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Do-It-Yourself Transcription TrainingAll the skills needed to do general transcription work can be obtained using online resources.General transcription work requires a relatively quick and accurate typing speed and a good ear. These basic skills can be developed using free online resources, including typing tests and tutors, search engines, dictionaries and acronym finders, grammar guides, audio and video files, and eventually job databases, directories, and classified ads.
What is Transcription?To transcribe is to translate spoken (i.e., dictated) material into a written copy of the material. Transcriptionists translate interviews, meetings, correspondence, reports, presentations, speeches, and counseling sessions, to name a few. It's that simple. A would-be transcriptionist can find audio and video files to practice transcribing and get a feel for the work. The Paper Writing Service's Transcription Podcast provides sample media files and transcripts as well as information about working from home and balancing home and work.
What Software and Equipment do Transcriptionists Use?Home-based transcriptionists use four basic tools:
word processing software
transcription audio software
a foot pedal
a headsetThe most commonly used word processing software is Microsoft Word. A commonly used transcription audio player is Express Scribe, which can be downloaded for free. A three-pedal foot pedal and stethoscope-style headset work well with Express Scribe. The three-pedal foot pedal allows the transcriptionist to start, stop, rewind, and fast-forward the audio file while keeping the hands on the keyboard. This saves time. The stethoscope headset minimized background sounds while boosting the audio and picking up subtle sounds.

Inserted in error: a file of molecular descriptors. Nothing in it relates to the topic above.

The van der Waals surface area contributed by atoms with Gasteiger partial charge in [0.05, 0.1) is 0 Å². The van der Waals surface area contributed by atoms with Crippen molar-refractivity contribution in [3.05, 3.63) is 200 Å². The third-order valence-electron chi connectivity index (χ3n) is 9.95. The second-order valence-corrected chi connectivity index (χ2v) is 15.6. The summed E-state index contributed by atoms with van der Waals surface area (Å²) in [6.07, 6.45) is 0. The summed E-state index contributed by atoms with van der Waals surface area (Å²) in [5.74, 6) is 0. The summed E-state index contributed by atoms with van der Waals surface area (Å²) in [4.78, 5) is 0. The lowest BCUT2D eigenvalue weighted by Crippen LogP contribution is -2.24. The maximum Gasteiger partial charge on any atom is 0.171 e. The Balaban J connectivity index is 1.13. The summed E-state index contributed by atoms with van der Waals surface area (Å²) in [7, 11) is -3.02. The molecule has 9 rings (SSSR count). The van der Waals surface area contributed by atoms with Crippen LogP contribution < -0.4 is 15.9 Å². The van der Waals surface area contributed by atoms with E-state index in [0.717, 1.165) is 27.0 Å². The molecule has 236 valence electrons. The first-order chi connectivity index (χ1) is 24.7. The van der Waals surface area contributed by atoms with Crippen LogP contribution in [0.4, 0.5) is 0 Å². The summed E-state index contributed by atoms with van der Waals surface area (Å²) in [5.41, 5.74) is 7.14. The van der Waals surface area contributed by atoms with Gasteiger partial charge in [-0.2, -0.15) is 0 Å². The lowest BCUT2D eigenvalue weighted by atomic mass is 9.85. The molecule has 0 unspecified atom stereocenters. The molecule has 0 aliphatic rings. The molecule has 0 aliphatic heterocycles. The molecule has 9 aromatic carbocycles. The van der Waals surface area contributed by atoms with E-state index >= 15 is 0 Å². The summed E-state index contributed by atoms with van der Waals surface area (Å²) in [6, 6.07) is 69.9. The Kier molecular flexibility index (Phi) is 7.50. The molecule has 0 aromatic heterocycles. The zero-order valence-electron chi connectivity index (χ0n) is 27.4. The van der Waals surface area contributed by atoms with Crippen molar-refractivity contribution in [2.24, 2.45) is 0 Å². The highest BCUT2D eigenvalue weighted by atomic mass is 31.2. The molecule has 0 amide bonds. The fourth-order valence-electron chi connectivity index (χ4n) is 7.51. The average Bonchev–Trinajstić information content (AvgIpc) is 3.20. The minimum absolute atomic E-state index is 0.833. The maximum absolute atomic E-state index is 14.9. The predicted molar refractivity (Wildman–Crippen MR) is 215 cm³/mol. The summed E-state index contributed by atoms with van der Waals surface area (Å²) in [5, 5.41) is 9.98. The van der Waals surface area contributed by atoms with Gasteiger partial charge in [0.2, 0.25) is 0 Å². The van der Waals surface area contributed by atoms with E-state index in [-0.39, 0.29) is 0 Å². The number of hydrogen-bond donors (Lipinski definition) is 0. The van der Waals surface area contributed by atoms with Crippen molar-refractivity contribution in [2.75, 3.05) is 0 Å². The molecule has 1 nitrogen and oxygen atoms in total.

How is General Transcription Different From Medical Transcription?General transcription differs from medical transcription or legal transcription, because it doesn't require a specialized terminology or file format. The general transcriptionist remains flexible to accommodate a variety of styles and topics. Medical transcription and legal transcription are the specialties that tend to require comprehensive training programs. On the other hand, a would-be transcriptionist with the desire to work in the medical or legal field can find specialized dictionaries and document templates online. Read more: Home-based Transcription Business. An aspiring general transcriptionist should focus on developing typing speed and accuracy, a good ear for a variety of voices, and a decent grasp of grammar and common document formatting. A skilled transcriptionist knows their word processing software well, so it doesn't slow them down. Typing tests, typing tutors, and software tutorials can all be found online for free. Transcriptionists who want to start their own business should check with their local government business licensing agencies to determine the requirements for starting a business or working as an independent contractor. Check the Writemypaper website to learn about the difference between an employee and an independent contractor and the tax requirements of each. When the self-taught transcriptionist feels ready to got some real work, he or she can apply with companies who hire home-based transcriptionists, advertise their services, or start their own business.
Further ReadingMedical Transcription: Skills Needed to Succeed
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